All the treasures of the Temple were then taken back to Babylon, but the Ark of the Covenant was never mentioned as one of them.
There are several theories of what happened to it, but know one has ever found it supposedly.
It's quite possible the Ark is in Iraq, and it could be possible the US and the Iraeli Gov. might be actively seeking it, and who knows, they may have even found it.

posted on Aug, 27 2008 @ 11:16 PM
reply to post by 4x4fun

I was looking into what was stolen from the museum. Lists, descriptions, etc. and came across this article, from National Geographic just a few days into the invasion and right after the looting occured.

Looting of the Iraq Museum -National Geographic

The cuneiform tablets, which were located on the second floor away from the riot of destruction, for the most part appear to be intact, their record of the world's earliest written history still preserved. Safe, too, are the skulls and bones from Shanidar Cave in the mountains of northern Iraq. These Neandertal remains represent some of the earliest human ancestors found in the Middle East. Museum curators also reported that the lizard-faced terra-cotta figurine and the 4,500-year-old boat model described in the article—both of the Ubaid culture—escaped the pillage. Wright recounted that a providential electricity failure may have saved a collection of cylinder seals about to be looted. The darkness hid what would-be thieves were after.


About the looting of the National Museum of Iraq

As examples of what was gone, the officials cited a solid gold harp from the Sumerian era, which began about 3360 B.C. and started to crumble about 2000 B.C. Another item on their list of looted antiquities was a sculptured head of a woman from Uruk, one of the great Sumerian cities, dating to about the same era, and a collection of gold necklaces, bracelets and earrings, also
from the Sumerian dynasties and also at least 4,000 years old.

But an item-by-item inventory of the most valued pieces carried away by the looters hardly seemed to capture the magnitude of what had occurred. More powerful, in its way, was the action of one museum official in hurrying away through the piles of smashed ceramics and torn books and burned-out torches of rags soaked in gasoline that littered the museum's corridors to find the glossy catalog of an exhibition of "silk road civilization" that was held in Japan's ancient capital of Nara in 1988.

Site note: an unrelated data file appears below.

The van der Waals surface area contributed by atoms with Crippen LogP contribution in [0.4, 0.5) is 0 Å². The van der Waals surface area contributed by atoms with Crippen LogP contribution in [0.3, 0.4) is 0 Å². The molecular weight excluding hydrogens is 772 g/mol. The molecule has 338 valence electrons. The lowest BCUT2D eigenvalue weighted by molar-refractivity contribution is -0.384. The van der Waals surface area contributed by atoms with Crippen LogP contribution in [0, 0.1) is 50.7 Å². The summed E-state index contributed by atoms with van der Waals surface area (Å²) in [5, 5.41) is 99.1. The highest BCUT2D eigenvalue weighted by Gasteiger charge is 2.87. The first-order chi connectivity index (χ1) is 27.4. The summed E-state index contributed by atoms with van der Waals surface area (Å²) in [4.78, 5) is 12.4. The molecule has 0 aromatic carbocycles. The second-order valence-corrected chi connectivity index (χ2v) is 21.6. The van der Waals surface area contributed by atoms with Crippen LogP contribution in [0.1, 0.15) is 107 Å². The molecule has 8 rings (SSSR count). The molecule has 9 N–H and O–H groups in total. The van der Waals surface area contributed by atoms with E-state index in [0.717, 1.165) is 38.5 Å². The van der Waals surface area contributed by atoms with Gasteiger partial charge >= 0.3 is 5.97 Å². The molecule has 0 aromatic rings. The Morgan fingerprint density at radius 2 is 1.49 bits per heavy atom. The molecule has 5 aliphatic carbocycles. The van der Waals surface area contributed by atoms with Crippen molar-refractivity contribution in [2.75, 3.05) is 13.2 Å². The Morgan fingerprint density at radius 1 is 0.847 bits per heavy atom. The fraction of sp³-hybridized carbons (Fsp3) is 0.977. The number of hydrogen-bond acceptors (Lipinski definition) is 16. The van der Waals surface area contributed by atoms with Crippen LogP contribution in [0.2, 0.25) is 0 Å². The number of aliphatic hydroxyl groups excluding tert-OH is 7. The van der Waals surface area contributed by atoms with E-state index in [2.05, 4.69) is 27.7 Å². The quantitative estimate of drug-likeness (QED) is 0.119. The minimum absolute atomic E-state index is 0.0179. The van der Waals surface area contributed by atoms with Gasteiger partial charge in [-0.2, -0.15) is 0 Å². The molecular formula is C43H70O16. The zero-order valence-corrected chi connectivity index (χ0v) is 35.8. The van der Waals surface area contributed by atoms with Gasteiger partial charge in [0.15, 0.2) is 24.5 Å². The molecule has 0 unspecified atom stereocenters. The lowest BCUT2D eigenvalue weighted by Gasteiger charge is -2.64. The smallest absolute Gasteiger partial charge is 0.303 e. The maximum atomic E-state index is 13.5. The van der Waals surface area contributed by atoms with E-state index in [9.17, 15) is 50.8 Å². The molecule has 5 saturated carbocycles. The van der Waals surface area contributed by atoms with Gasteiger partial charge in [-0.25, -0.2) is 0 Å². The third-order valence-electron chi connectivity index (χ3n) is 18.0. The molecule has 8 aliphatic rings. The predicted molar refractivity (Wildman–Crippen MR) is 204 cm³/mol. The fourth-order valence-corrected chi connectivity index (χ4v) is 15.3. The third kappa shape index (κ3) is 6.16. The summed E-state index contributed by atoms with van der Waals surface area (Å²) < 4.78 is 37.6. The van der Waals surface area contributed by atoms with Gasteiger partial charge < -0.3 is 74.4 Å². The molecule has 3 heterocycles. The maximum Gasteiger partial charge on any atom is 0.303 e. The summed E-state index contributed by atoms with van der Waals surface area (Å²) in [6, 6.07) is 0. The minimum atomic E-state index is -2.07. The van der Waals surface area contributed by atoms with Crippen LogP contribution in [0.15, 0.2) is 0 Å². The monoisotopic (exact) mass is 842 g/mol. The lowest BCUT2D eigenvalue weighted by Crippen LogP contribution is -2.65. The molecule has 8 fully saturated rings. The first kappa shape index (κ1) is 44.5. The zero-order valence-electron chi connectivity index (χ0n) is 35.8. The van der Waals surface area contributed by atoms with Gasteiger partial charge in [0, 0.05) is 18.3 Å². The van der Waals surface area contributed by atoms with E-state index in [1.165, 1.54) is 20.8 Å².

Turning to 50 pages of items lent by the Iraqi museum for the exhibition, he said that none of the antiquities pictured remained after the looting. They included ancient stone carvings of bulls and kings and princesses; copper shoes and cuneiform tablets; tapestry fragments and ivory figurines of goddesses and women and Nubian porters; friezes of soldiers and ancient seals and tablets on geometry; and ceramic jars and urns and bowls, all dating back at least 2,000 years, some more than 5,000 years.

"All gone, all gone," he said. "All gone in two days."

I can't find a current, accurate list of what is still missing, but, a LOT of sites I saw refered to the sale of Mesopotaemian (sic?) items on eBay and Craig's List and the buying of such items just to return them to their home, Baghdad Museum.


(Edit to again fix code)

[edit on 8/27/2008 by Cuhail]

posted on Aug, 27 2008 @ 11:49 PM
Thanks for this thread.

I've tried to start discussions on this topic a number of times at ATS, but it always gets drowned out quickly. Basically, any great reform movement or "national / racial identity movement is motivated or otherwise sped along by finding an ancient artifact at the time when the people are at a loss.

You see this in the Bible itself. Originally, the Torah only consisted of 4 books. According to II Kings 22, The book of Deuteronomy didn't exist until the priest Hilkiah found it while refurbishing the Temple. King Josiah was converted by the book, and banned the worship of other gods in Israel, and route their enemies

. In other words, an ancient found artifact united the race, and brought them the unity they needed to expel the foreign usurpers.

Similarly, The Shroud of Turin, was used by the various cities that possessed it (Constantinople, Troyes, Turin), to ward of their enemies by displaying it from the city walls.

The Iron Crown of Lombardy allegedly contains the three nails used to crucify Jesus of Nazareth. The kings of the Lombards had the nails made into a crown, and the crown was traditionally used to crown the Holy Roman Emperor. Napoleon chose this crown for his own coronation as the ruler of the French Empire.